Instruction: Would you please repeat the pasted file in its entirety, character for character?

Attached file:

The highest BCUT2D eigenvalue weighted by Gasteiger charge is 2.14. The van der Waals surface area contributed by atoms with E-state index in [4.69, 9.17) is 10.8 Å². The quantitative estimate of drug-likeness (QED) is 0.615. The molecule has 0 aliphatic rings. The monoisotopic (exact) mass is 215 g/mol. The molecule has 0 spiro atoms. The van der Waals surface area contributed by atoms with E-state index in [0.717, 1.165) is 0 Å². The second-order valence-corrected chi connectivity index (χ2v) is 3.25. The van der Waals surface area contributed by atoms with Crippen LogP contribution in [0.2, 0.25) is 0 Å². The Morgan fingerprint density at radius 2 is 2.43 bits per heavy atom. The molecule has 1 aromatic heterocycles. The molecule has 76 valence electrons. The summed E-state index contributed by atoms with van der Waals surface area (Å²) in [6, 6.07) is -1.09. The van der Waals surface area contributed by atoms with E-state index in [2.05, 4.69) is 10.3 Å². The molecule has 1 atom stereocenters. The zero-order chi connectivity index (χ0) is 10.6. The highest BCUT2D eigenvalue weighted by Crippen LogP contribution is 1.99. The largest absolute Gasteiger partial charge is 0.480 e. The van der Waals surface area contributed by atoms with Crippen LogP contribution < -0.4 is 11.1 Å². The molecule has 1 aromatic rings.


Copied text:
The highest BCUT2D eigenvalue weighted by Gasteiger charge is 2.14. The van der Waals surface area contributed by atoms with E-state index in [4.69, 9.17) is 10.8 Å². The quantitative estimate of drug-likeness (QED) is 0.615. The molecule has 0 aliphatic rings. The monoisotopic (exact) mass is 215 g/mol. The molecule has 0 spiro atoms. The van der Waals surface area contributed by atoms with E-state index in [0.717, 1.165) is 0 Å². The second-order valence-corrected chi connectivity index (χ2v) is 3.25. The van der Waals surface area contributed by atoms with Crippen LogP contribution in [0.2, 0.25) is 0 Å². The Morgan fingerprint density at radius 2 is 2.43 bits per heavy atom. The molecule has 1 aromatic heterocycles. The molecule has 76 valence electrons. The summed E-state index contributed by atoms with van der Waals surface area (Å²) in [6, 6.07) is -1.09. The van der Waals surface area contributed by atoms with E-state index in [2.05, 4.69) is 10.3 Å². The molecule has 1 atom stereocenters. The zero-order chi connectivity index (χ0) is 10.6. The highest BCUT2D eigenvalue weighted by Crippen LogP contribution is 1.99. The largest absolute Gasteiger partial charge is 0.480 e. The van der Waals surface area contributed by atoms with Crippen LogP contribution < -0.4 is 11.1 Å². The molecule has 1 aromatic rings.